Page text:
By Fei Yang, Wang Jintao, Zhang Tengyang
In a chilly wind, a young woman skillfully set up a portable meteorological device on a tripod and recorded the wind direction, temperature, humidity and other data, despite her windswept hair.
"These data offer important support for preserving the Great Wall," said the millennial girl Lu Tingting, who grew up in Jiayuguan, a city in northwest China's Gansu province. It's home to Jiayu Pass, the western start of the Ming Dynasty (1368-1644) Great Wall.
After she graduated with a master's degree, she returned to her hometown and worked for the relics protection department of the Great Wall conservation institute under the Jiayuguan (Great Wall) Silk Road Culture Research Institute.
The Great Wall is so far the largest cultural heritage and one with the widest geographical span in China. However, some parts of it are dilapidated today due to natural erosion, human activities, environmental changes and other factors.
Conservation thus is urgent for the aging Great Wall. Over recent years, as China accelerates the building of the Great Wall national cultural parks, more efforts have been made in the protection and research of the cultural heritage.
Many young generations, including Lu, are engaged in the protection of the Great Wall. With expertise and passion, they are contributing their strength to revitalize the ancient structure in the new era.
Lu has been working to protect the wild Great Wall for more than three years. Every month, she went on more than 400 inspection tours to some 30 sites of immovable cultural relics scattered in the Gobi desert, mountains, forests and other areas where people are rarely seen.
After three years, Lu has gained a significantly deeper understanding of the Great Wall. Now she's become an expert in using all kinds of tools and instruments, and she knows well the features and formation of various "diseases" of the Great Wall, such as surface weathering, exfoliation and cracking.
The conservation of the Great Wall calls for perseverance. The ancient Chinese fortifications, mostly located in remote areas with complex topography, stretch thousands of kilometers. In some sections, there's no paved path, so people engaged have to climb on their hands and knees in order to finish their work. It's a lonely task away from the hustle and bustle of the cities.
Guo Hongxiu is a 32-year-old Great Wall ranger located in Sangyuan village, Lulong county, Qinhuangdao, north China's Hebei province. He goes on patrols all year round with his motorcycle over the bumpy mountainous roads, which is also a tradition of his family started by his grandfather in the 1980s.
As the third-generation Great Wall ranger in his family, Guo recalled that his grandfather often took him on patrols when he was a child. "Grandpa always said that the Great Wall is a valuable asset of the Chinese nation and it carries history, so it must be well protected," Guo told People's Daily.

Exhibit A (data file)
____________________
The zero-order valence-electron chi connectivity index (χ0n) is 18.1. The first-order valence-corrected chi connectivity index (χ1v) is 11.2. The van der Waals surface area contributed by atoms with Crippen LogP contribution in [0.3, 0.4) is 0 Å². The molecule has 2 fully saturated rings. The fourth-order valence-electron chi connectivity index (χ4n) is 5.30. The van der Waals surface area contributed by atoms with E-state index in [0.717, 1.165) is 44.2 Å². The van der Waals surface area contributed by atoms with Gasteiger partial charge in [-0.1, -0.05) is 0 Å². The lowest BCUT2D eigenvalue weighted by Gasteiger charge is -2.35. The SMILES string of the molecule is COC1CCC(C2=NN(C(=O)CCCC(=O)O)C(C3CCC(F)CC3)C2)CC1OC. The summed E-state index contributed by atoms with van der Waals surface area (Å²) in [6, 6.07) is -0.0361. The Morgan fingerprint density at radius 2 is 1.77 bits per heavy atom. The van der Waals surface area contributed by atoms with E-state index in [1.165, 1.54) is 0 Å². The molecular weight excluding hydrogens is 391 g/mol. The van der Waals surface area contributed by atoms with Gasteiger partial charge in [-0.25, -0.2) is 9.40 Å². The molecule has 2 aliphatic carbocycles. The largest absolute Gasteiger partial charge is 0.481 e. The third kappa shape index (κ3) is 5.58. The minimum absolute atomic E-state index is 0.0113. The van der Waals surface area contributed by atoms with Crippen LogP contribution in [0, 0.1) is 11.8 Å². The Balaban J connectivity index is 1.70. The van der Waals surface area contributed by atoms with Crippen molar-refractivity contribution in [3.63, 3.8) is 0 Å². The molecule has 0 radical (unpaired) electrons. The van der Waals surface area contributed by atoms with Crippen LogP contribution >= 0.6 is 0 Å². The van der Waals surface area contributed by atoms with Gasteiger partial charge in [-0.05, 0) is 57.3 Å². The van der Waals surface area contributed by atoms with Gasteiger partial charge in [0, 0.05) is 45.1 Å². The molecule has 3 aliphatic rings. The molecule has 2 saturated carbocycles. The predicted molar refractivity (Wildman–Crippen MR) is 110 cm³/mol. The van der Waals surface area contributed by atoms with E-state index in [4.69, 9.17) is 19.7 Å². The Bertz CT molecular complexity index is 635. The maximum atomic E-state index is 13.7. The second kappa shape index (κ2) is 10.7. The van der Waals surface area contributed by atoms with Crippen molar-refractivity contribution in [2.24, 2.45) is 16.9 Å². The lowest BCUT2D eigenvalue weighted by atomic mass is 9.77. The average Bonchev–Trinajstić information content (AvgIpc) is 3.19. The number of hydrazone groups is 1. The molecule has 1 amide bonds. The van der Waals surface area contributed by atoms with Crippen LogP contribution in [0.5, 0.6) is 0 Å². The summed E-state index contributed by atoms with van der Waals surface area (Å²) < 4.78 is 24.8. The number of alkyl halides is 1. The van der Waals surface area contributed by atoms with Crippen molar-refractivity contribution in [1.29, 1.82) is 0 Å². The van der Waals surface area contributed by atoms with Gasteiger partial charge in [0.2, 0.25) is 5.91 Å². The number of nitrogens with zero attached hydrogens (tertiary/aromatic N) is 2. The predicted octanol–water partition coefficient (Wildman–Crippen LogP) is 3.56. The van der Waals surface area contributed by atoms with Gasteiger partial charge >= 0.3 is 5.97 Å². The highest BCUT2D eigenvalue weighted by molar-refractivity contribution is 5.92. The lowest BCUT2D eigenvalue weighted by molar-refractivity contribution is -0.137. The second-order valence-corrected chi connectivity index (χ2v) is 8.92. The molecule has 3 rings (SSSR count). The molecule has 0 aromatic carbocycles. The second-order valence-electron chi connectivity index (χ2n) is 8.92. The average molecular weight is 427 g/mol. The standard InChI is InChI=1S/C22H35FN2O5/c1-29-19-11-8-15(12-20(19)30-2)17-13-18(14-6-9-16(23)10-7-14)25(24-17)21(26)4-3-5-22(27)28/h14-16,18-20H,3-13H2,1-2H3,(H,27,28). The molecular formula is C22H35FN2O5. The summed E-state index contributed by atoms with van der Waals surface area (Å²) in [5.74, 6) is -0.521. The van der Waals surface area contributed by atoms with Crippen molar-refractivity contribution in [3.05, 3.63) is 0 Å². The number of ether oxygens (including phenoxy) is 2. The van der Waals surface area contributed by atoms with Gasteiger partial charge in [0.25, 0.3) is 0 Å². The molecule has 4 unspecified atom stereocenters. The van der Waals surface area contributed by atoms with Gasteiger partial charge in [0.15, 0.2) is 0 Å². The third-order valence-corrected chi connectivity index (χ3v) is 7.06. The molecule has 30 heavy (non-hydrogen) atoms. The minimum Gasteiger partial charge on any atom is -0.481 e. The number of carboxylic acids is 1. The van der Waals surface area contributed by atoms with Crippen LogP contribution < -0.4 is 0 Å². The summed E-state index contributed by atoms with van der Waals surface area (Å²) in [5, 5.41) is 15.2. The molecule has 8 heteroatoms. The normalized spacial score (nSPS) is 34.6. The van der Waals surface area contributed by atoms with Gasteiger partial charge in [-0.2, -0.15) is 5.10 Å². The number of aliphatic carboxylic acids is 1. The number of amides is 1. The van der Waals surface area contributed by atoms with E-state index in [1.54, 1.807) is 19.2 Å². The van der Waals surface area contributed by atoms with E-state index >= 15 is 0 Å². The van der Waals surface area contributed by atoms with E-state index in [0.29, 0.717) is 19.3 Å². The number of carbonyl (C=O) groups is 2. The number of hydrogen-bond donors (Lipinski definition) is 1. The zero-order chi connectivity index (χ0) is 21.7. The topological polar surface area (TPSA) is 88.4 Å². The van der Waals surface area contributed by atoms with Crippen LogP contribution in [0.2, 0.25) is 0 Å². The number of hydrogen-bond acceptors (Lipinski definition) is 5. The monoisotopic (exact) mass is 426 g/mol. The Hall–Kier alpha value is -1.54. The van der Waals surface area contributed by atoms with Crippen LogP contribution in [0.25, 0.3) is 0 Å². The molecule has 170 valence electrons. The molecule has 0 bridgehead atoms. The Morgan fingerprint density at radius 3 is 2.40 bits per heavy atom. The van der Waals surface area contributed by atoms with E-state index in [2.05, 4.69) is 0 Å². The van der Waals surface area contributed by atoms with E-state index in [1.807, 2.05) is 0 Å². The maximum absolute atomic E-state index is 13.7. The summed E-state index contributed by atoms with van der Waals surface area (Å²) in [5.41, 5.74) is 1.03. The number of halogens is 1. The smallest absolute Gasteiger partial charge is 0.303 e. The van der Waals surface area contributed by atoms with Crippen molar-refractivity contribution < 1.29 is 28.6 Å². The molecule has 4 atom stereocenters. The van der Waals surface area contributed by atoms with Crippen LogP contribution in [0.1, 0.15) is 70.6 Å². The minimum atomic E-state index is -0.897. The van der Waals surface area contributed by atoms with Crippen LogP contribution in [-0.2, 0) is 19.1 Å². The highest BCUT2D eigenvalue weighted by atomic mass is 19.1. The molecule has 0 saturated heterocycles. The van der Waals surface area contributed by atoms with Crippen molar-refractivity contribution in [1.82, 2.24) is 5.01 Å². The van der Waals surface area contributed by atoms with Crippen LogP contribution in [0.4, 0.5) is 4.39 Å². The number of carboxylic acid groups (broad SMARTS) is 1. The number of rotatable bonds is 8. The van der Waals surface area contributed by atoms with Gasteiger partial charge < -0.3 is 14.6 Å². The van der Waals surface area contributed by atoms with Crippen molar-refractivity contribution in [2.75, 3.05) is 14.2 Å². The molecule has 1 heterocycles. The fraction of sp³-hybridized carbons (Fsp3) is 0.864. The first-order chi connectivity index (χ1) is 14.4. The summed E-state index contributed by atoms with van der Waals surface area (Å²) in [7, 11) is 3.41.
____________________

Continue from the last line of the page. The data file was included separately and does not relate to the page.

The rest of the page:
Shang Heng, a young man born in 1984, started working for the Beijing Institute of Cultural Relics, or what's known today as the Beijing Institute of Archaeology, in 2010. He has joined and hosted many archaeological excavation projects of the Great Wall and completed multiple research programs in the past dozen years. He has been to many sites along the Great Wall on foot for research over the past two decades, covering over 3,000 kilometers.
The conservation of the Great Wall calls for innovation. The Great Wall was built and renovated in different dynasties with various building materials and techniques. Therefore, the preservation of it is not an easy task.
Thanks to the ceaseless efforts made by relevant parties, new approaches and achievements of Great Wall studies and protection have kept emerging these years.
Shang, in cooperation with experts in ancient architecture, materials and botany, has turned rescue-oriented renovation of the Great Wall into comprehensive conservation with research and repair. The conservation combines archaeological excavation, multidisciplinary research and digital tracking records, opening a new chapter of Great Wall conservation.
The application of new technologies has placed the Great Wall under better protection. "Relying on precise data, we have incorporated regular monitoring in the routine inspection. We are using digital monitors for inspection, image data collection and patrols every month," said Lu.
With advanced equipment, such as drones, she can complete inspections more easily and analyze the cause and development of "diseases" based on the data collected, thus providing science-based maintenance solutions.
The innovative conservation has well protected the authenticity, completeness and security of the Great Wall. It is believed that a great synergy will be forged through innovative practices and exploration to inject ceaseless impetus into the protection of cultural heritage and the inheritance of history.